These are intriguing findings, to say the least. Acetylene and hydrogen cyanide can work together in the presence of water to become some of the necessary ingredients for DNA and protein. Here’s what Geoffrey Blake of Caltech, a co-author of the soon to be published paper on these findings, has to say about such reactions:
“If you add hydrogen cyanide, acetylene and water together in a test tube and give them an appropriate surface on which to be concentrated and react, you’ll get a slew of organic compounds including amino acids and a DNA purine base called adenine. And now, we can detect these same molecules in the planet zone of a star hundreds of light-years away.”
Further data from the James Clerk Maxwell Telescope on Mauna Kea also points to a stellar wind pushing out against the gaseous disk, one that may have a hand in eventually clearing the debris and revealing the presence of rocky, terrestrial planets several million years from now.
Image: An artist’s conception of the dusty disk orbiting IRS 46. Credit: NASA/JPL-Caltech/T. Pyle (SSC).
We’ve found organic gases like these around other celestial objects. They’re easy to spot in the atmospheres of our own gas giants and appear both on Titan and on cometary surfaces in the Solar System. The European Space Agency’s Infrared Space Observatory has also found them around certain massive stars, but IRS 46 is the first Sun-like star around which they have been confirmed. The Keck observations suggest the organic materials may be no more than 10 AU from the star, about the distance between Saturn and the Sun, but more work needs to be done to refine this distance.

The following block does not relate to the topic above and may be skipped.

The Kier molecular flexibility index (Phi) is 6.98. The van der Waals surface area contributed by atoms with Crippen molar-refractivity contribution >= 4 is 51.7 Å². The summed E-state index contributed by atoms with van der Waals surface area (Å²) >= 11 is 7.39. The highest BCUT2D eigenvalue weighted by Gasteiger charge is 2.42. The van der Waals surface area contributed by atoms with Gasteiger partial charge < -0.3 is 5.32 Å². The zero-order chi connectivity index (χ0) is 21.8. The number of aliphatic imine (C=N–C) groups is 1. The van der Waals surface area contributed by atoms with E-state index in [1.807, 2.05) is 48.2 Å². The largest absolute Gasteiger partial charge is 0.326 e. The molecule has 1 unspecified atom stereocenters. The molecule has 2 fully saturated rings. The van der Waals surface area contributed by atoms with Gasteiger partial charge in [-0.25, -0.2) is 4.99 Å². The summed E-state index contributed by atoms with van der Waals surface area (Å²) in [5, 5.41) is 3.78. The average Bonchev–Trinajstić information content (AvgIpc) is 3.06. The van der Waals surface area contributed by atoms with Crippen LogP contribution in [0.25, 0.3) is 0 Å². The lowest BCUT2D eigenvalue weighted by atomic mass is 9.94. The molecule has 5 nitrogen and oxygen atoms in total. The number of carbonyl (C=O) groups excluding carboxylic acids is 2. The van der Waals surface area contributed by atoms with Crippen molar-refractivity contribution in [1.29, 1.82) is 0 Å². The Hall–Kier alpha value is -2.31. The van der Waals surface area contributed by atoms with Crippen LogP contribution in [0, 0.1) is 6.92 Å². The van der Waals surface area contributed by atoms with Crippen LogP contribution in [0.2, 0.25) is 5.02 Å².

The paper on this work will appear in the January 10 issue of the Astrophysical Journal Letters.
Springer’s series on astronautical engineering produces expensive books, as the 1999 publication of Colin McInnes’ Solar Sailing: Technology, Dynamics and Mission Applications made clear. There is no more thorough analysis of solar sailing in print, but the title was designed for professionals and printed in small quantity, with a corresponding pricetag. I was able to snag a used copy for about $100, though Amazon now has a few for $70 or so. High quality, high expense information continues to flow, raising the question of how we can open up its pages to a wider audience.